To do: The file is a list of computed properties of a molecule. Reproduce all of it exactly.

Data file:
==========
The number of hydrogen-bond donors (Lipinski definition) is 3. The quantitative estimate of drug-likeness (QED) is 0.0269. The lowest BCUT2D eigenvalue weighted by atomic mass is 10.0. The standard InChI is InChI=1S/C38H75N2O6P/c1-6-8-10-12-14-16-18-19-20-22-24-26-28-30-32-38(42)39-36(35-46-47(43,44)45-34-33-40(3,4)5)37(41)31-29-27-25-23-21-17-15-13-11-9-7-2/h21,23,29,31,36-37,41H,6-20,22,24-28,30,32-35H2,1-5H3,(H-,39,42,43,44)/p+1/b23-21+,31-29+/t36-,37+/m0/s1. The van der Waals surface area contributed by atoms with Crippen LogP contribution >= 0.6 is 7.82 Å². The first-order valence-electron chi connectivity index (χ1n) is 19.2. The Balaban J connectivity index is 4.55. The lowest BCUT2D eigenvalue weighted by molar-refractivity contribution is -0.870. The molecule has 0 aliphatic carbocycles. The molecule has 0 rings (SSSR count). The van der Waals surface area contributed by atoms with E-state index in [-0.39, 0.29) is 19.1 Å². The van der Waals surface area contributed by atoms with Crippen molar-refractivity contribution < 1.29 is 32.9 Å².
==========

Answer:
The number of hydrogen-bond donors (Lipinski definition) is 3. The quantitative estimate of drug-likeness (QED) is 0.0269. The lowest BCUT2D eigenvalue weighted by atomic mass is 10.0. The standard InChI is InChI=1S/C38H75N2O6P/c1-6-8-10-12-14-16-18-19-20-22-24-26-28-30-32-38(42)39-36(35-46-47(43,44)45-34-33-40(3,4)5)37(41)31-29-27-25-23-21-17-15-13-11-9-7-2/h21,23,29,31,36-37,41H,6-20,22,24-28,30,32-35H2,1-5H3,(H-,39,42,43,44)/p+1/b23-21+,31-29+/t36-,37+/m0/s1. The van der Waals surface area contributed by atoms with Crippen LogP contribution >= 0.6 is 7.82 Å². The first-order valence-electron chi connectivity index (χ1n) is 19.2. The Balaban J connectivity index is 4.55. The lowest BCUT2D eigenvalue weighted by molar-refractivity contribution is -0.870. The molecule has 0 aliphatic carbocycles. The molecule has 0 rings (SSSR count). The van der Waals surface area contributed by atoms with E-state index in [-0.39, 0.29) is 19.1 Å². The van der Waals surface area contributed by atoms with Crippen molar-refractivity contribution < 1.29 is 32.9 Å².